The war on terrorism, especially in Afghanistan, is giving Americans a new window into the future of global conflict: guerrilla and special-forces tactics with unseen foes, without the front lines and battalion-force battles of yesteryear.
But as US forces continue to prepare for this future of unconventional war with new maneuvers, weaponry, and strategy defense officials say America's military readiness is increasingly running smack-dab into an unlikely foe: regulations protecting endangered plants and animals on military-training installations.
In California's Mojave Desert, Marine commanders say they can train only in the daytime because endangered desert tortoises might be trampled at night. Navy SEALs on Coronado Island say the snowy plover has restricted beach exercises.
In Camp Lejeune, N.C., nesting turtles hamper amphibious landing practice, and a rare species of woodpeckers halts inland training.
In the Northern Marianas, a court injunction has banned live-fire training exercises because migratory birds might be hit.
Now, however, in a move that defense officials say is necessary for sufficient quick-strike capability in a post-Sept. 11 world, the House has adopted a measure that exempts the military from strict environmental laws on its vast holdings.
The stakes are huge. The Department of Defense controls 25 million acres of land equivalent to the total area of Maine and New Hampshire combined, or all the rural land developed in the US over the past 15 years. More than 425 military installations provide sanctuary to 300 species listed as endangered or threatened.
The exemptions from the Endangered Species Act and the Migratory Bird Treaty Act are contained in the National Defense Authorization Act for 2003, which passed the House in May and is scheduled to go before the Senate today.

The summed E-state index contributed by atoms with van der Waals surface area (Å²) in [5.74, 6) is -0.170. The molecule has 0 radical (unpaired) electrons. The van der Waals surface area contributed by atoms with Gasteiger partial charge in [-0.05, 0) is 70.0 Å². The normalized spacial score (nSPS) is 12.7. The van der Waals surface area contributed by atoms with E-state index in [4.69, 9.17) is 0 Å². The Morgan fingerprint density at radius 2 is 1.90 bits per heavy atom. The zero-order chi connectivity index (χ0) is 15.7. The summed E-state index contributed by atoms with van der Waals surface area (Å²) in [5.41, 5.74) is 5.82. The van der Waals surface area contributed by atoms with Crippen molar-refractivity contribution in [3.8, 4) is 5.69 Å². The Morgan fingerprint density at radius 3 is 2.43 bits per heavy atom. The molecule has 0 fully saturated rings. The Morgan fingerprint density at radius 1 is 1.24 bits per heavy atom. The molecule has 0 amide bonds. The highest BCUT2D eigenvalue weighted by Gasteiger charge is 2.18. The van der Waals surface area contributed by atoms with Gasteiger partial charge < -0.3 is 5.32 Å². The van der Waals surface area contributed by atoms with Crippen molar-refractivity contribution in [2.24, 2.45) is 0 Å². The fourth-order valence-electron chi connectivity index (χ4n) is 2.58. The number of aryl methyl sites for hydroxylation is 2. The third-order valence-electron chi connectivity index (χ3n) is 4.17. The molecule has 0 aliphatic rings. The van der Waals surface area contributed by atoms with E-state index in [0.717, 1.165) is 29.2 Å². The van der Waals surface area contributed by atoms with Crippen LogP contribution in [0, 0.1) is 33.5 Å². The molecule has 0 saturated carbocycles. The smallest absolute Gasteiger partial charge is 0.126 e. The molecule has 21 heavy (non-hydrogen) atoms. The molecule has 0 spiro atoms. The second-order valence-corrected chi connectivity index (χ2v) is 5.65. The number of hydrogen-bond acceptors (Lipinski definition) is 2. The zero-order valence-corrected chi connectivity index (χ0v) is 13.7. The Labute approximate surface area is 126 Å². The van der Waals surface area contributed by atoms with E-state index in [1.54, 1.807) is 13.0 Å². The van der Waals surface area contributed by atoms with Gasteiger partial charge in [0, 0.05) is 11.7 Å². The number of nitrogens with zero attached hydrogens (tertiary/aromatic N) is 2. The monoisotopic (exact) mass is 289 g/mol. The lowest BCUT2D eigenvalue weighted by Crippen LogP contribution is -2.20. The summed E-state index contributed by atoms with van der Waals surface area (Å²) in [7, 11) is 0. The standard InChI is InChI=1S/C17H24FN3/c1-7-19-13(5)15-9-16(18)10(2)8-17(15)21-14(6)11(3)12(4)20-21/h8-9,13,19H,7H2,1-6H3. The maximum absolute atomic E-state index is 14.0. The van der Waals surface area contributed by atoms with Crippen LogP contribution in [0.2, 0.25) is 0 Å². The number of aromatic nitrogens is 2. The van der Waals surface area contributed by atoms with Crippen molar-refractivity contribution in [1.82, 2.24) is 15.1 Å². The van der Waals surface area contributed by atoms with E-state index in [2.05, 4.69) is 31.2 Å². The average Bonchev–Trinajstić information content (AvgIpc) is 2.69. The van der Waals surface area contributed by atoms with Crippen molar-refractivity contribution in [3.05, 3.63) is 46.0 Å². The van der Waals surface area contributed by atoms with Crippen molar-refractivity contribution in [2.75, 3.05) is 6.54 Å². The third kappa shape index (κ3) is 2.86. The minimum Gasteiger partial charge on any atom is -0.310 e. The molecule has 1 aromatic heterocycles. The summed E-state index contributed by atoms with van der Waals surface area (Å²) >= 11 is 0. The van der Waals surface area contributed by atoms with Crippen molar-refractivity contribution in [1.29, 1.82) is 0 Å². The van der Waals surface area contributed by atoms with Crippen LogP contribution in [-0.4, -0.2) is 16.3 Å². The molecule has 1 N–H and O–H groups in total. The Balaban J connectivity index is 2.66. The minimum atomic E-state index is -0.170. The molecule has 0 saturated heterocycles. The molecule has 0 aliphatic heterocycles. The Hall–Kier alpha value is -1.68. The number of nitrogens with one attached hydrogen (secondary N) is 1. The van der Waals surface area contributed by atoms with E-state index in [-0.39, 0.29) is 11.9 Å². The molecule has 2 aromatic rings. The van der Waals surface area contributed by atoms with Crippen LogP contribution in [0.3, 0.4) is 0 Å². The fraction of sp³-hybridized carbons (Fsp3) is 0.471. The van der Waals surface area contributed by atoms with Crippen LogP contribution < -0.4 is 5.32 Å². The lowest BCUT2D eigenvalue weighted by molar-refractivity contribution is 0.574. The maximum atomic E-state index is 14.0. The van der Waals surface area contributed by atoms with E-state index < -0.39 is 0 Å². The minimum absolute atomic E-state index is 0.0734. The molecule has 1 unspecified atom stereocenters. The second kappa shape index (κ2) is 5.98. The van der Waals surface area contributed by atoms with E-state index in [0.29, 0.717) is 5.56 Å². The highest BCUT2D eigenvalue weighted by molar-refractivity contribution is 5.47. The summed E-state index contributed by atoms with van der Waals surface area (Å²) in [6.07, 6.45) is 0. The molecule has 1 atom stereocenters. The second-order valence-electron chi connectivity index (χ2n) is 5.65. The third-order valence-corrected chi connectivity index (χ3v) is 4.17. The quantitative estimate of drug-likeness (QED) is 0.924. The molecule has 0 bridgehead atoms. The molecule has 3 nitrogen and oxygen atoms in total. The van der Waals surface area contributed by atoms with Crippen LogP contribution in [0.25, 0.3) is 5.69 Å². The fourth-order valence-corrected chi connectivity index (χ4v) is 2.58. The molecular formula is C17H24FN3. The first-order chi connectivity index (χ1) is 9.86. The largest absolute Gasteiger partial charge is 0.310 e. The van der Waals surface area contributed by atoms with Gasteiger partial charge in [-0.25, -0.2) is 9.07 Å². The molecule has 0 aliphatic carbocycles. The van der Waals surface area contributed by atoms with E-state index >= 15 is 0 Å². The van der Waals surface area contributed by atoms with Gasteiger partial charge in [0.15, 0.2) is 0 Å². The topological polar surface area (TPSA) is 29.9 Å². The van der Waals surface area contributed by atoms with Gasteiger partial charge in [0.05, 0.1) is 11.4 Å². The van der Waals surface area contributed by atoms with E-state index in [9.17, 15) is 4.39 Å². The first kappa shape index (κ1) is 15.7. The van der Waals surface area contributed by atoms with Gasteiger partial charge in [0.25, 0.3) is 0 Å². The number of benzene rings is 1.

Environmentalists fear that the new exemptions will put government above the law and seriously diminish hundreds of species of endangered plants and animals. They say the measures escaped the usual scrutiny of environmental oversight committees.
Some observers say Senate versions of the bill could also exempt Defense from sections of the Marine Mammal Protection Act, the Clean Air Act, and some hazardous-waste laws.
"The Bush administration is trying to take advantage of 9/11 to eliminate environmental protections and hold the Department of Defense above the law," says Daniel Patterson, an ecologist with the Center for Biological Diversity in Tucson, Ariz. "It's not like we are losing wars or getting beat up on foreign shores. The military should be defending and protecting our nation and environment, not ruining it."
Defense officials say they are only trying to safeguard national security that has been under intense scrutiny since the terrorist attacks. They say their proposals are narrowly focused on policies that affect only military training and testing, and are not using the war on terrorism as political cover.